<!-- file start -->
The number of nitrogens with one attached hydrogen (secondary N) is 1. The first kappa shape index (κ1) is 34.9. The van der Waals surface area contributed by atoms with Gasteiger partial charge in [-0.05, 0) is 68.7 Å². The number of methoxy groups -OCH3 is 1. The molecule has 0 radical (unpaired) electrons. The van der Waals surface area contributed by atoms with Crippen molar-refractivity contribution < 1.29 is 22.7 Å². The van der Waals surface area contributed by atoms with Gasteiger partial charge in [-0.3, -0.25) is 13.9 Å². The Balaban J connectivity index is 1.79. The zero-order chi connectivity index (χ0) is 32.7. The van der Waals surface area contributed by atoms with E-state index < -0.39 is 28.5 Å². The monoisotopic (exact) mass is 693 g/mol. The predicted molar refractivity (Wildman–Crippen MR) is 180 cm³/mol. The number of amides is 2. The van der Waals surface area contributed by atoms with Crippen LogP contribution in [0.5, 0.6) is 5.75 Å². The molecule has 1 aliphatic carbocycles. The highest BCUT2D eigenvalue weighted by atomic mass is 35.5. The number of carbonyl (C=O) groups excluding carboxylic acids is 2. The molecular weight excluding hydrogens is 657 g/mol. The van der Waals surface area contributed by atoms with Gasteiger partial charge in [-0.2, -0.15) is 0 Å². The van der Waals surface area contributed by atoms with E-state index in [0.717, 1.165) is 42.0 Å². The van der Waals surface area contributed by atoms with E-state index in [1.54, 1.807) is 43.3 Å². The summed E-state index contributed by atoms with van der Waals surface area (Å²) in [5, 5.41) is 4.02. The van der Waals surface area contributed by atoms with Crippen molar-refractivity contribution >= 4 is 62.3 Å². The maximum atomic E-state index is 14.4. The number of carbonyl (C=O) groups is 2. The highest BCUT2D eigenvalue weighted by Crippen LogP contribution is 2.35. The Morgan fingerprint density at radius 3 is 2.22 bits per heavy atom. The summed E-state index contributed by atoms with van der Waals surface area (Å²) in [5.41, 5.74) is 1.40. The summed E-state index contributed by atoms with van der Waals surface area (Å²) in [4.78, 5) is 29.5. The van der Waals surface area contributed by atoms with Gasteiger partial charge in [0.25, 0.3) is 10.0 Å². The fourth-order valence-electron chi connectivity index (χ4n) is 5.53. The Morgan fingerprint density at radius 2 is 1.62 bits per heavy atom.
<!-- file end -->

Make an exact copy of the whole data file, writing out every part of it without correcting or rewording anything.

The number of nitrogens with one attached hydrogen (secondary N) is 1. The first kappa shape index (κ1) is 34.9. The van der Waals surface area contributed by atoms with Gasteiger partial charge in [-0.05, 0) is 68.7 Å². The number of methoxy groups -OCH3 is 1. The molecule has 0 radical (unpaired) electrons. The van der Waals surface area contributed by atoms with Crippen molar-refractivity contribution < 1.29 is 22.7 Å². The van der Waals surface area contributed by atoms with Gasteiger partial charge in [-0.3, -0.25) is 13.9 Å². The Balaban J connectivity index is 1.79. The zero-order chi connectivity index (χ0) is 32.7. The van der Waals surface area contributed by atoms with E-state index < -0.39 is 28.5 Å². The monoisotopic (exact) mass is 693 g/mol. The predicted molar refractivity (Wildman–Crippen MR) is 180 cm³/mol. The number of amides is 2. The van der Waals surface area contributed by atoms with Crippen LogP contribution in [0.5, 0.6) is 5.75 Å². The molecule has 1 aliphatic carbocycles. The highest BCUT2D eigenvalue weighted by atomic mass is 35.5. The number of carbonyl (C=O) groups excluding carboxylic acids is 2. The molecular weight excluding hydrogens is 657 g/mol. The van der Waals surface area contributed by atoms with Gasteiger partial charge in [-0.2, -0.15) is 0 Å². The van der Waals surface area contributed by atoms with E-state index in [0.717, 1.165) is 42.0 Å². The van der Waals surface area contributed by atoms with E-state index in [1.54, 1.807) is 43.3 Å². The summed E-state index contributed by atoms with van der Waals surface area (Å²) in [5, 5.41) is 4.02. The van der Waals surface area contributed by atoms with Crippen molar-refractivity contribution >= 4 is 62.3 Å². The maximum atomic E-state index is 14.4. The number of carbonyl (C=O) groups is 2. The highest BCUT2D eigenvalue weighted by Crippen LogP contribution is 2.35. The Morgan fingerprint density at radius 3 is 2.22 bits per heavy atom. The summed E-state index contributed by atoms with van der Waals surface area (Å²) in [5.41, 5.74) is 1.40. The summed E-state index contributed by atoms with van der Waals surface area (Å²) in [4.78, 5) is 29.5. The van der Waals surface area contributed by atoms with Gasteiger partial charge in [0.25, 0.3) is 10.0 Å². The fourth-order valence-electron chi connectivity index (χ4n) is 5.53. The Morgan fingerprint density at radius 2 is 1.62 bits per heavy atom.